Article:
Bazaruto Dugong Protection Project

The Bazaruto Archipelago National Park scouts have been hard at work this year protecting marine resources and preventing poaching in the Park. Marine patrols from June to the end of August covered 5581.68km, responded to 36 illegal activities and confiscated 316 items of illegal equipment including fishing dhows, spear guns and nets. 51kg of illegally harvested marine resources was seized and no gill nets have been observed since April. In response to the two recent Dugong deaths, the Project launched an immediate sensitization programme to promote the use of traditional fishing techniques that prevent Dugong entanglement in nets. Revised night-fishing regulations were also discussed with all Community Fishing Associations and were put into effect as of 15 April 2015. Never a dull moment in Bazaruto – in May, scouts were threatened by a crew of four sea cucumber divers. When asked to hand over their illegal harvest, the divers prepared a petrol bomb and were about to throw
this at the scouts. The crew was summoned to Vilanculos Police station and underwent a 3 hour trial. The penalties issued were a 10,000 Mzn fine, lashings and 4 days of imprisonment! On the lighter side, Karen was invited by the Government of Mozambique to present Bazaruto’s Marine Law Enforcement successes at a Marine Protected Area (MPA) workshop on 23 June. The Workshop was convened in order to identify research and monitoring priorities in Mozambique’s MPAs. The potential for cross-learning between MPAs is an exciting opportunity we are very keen to explore further in future. On the cards for the rest of the year and into 2016 is the start of the Global Environmental Facility (GEF) Dugongs and Seagrass Programme, where EWT is a country partner together with the Ministry for the Coordination of Environmental Affairs (MICOA), Dugongs.org and Blue Ventures. We look forward to working closely with all country partners as well as learning from our colleagues focussing on dugong conservation around the world.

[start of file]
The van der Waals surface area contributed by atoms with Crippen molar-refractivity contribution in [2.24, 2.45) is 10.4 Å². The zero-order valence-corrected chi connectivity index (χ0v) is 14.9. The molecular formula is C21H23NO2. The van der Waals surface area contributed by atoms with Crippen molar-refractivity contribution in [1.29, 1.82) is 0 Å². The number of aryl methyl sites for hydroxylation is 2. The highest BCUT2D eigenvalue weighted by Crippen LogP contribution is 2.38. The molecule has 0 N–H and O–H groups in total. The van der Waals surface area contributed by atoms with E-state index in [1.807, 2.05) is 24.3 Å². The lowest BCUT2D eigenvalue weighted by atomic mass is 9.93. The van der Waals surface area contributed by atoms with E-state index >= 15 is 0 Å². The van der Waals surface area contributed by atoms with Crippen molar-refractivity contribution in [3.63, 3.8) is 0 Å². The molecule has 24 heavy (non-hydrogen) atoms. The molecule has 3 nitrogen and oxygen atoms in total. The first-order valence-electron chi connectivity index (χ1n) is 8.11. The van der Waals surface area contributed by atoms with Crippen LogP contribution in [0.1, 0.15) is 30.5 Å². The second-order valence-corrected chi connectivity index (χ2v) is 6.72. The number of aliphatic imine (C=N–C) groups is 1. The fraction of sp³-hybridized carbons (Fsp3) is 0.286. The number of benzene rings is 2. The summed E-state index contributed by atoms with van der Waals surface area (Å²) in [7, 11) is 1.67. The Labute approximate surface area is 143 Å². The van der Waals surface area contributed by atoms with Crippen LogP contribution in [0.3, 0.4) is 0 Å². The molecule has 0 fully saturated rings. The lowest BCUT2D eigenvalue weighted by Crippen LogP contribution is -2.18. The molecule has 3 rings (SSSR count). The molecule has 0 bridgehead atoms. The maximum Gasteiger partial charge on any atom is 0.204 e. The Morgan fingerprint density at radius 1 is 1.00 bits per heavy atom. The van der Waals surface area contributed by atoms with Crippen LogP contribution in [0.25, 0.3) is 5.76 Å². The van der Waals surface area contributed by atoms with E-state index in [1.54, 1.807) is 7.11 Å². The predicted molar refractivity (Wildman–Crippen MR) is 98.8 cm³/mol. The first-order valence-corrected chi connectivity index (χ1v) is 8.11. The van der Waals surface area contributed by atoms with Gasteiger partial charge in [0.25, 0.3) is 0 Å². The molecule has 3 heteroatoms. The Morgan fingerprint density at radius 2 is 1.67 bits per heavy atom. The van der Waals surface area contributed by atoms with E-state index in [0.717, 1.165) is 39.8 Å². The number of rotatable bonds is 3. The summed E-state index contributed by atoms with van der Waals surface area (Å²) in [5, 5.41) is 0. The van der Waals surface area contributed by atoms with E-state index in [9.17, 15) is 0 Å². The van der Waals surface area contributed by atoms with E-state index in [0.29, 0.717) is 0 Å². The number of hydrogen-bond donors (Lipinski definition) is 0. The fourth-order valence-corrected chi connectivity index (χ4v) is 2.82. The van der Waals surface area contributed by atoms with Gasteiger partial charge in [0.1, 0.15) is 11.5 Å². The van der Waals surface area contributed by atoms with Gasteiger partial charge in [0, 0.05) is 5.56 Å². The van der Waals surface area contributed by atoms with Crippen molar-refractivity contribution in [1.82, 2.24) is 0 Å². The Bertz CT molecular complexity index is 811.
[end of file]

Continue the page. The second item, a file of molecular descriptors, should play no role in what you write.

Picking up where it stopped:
WWF-Southern African Sustainable Seafood

untitled6

Advertisements
This entry was posted in SOURCE TO SEA PROGRAMME. Bookmark the permalink.

Leave a Reply

Fill in your details below or click an icon to log in:

WordPress.com Logo

You are commenting using your WordPress.com account. Log Out / Change )

Twitter picture

You are commenting using your Twitter account. Log Out / Change )

Facebook photo

You are commenting using your Facebook account. Log Out / Change )

Google+ photo

You are commenting using your Google+ account. Log Out / Change )

Connecting to %s